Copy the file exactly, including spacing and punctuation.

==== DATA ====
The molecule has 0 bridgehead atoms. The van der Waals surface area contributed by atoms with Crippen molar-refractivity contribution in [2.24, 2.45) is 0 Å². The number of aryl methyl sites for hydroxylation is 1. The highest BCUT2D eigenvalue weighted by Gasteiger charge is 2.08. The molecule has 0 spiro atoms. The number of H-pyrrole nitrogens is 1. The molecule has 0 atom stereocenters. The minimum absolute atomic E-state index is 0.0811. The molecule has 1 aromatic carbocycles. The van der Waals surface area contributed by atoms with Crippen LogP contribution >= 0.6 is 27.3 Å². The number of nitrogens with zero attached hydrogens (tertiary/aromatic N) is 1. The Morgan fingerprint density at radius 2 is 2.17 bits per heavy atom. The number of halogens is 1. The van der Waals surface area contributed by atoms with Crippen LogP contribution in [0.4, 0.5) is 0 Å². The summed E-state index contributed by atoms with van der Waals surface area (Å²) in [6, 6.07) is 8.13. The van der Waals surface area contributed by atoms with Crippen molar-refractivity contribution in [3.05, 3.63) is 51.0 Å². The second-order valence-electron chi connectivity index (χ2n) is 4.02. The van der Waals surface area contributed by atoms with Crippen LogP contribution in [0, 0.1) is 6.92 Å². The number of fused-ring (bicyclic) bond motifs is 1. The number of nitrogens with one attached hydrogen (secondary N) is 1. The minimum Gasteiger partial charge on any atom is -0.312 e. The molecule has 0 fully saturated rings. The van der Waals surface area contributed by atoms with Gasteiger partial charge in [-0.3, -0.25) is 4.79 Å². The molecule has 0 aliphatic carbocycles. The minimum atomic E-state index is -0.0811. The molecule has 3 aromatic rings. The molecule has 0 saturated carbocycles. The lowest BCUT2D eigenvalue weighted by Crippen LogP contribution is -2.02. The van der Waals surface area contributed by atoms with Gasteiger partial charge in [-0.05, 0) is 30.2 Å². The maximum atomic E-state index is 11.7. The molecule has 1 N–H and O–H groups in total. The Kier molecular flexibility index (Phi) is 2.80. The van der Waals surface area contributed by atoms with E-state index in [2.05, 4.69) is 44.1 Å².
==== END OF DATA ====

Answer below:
The molecule has 0 bridgehead atoms. The van der Waals surface area contributed by atoms with Crippen molar-refractivity contribution in [2.24, 2.45) is 0 Å². The number of aryl methyl sites for hydroxylation is 1. The highest BCUT2D eigenvalue weighted by Gasteiger charge is 2.08. The molecule has 0 spiro atoms. The number of H-pyrrole nitrogens is 1. The molecule has 0 atom stereocenters. The minimum absolute atomic E-state index is 0.0811. The molecule has 1 aromatic carbocycles. The van der Waals surface area contributed by atoms with Crippen LogP contribution >= 0.6 is 27.3 Å². The number of nitrogens with zero attached hydrogens (tertiary/aromatic N) is 1. The Morgan fingerprint density at radius 2 is 2.17 bits per heavy atom. The number of halogens is 1. The van der Waals surface area contributed by atoms with Crippen LogP contribution in [0.4, 0.5) is 0 Å². The summed E-state index contributed by atoms with van der Waals surface area (Å²) in [6, 6.07) is 8.13. The van der Waals surface area contributed by atoms with Crippen molar-refractivity contribution in [3.05, 3.63) is 51.0 Å². The second-order valence-electron chi connectivity index (χ2n) is 4.02. The van der Waals surface area contributed by atoms with Crippen LogP contribution in [0, 0.1) is 6.92 Å². The number of fused-ring (bicyclic) bond motifs is 1. The number of nitrogens with one attached hydrogen (secondary N) is 1. The minimum Gasteiger partial charge on any atom is -0.312 e. The molecule has 0 fully saturated rings. The van der Waals surface area contributed by atoms with Gasteiger partial charge in [-0.3, -0.25) is 4.79 Å². The molecule has 0 aliphatic carbocycles. The minimum atomic E-state index is -0.0811. The molecule has 3 aromatic rings. The molecule has 0 saturated carbocycles. The lowest BCUT2D eigenvalue weighted by Crippen LogP contribution is -2.02. The van der Waals surface area contributed by atoms with Gasteiger partial charge in [-0.05, 0) is 30.2 Å². The maximum atomic E-state index is 11.7. The molecule has 1 N–H and O–H groups in total. The Kier molecular flexibility index (Phi) is 2.80. The van der Waals surface area contributed by atoms with E-state index in [2.05, 4.69) is 44.1 Å².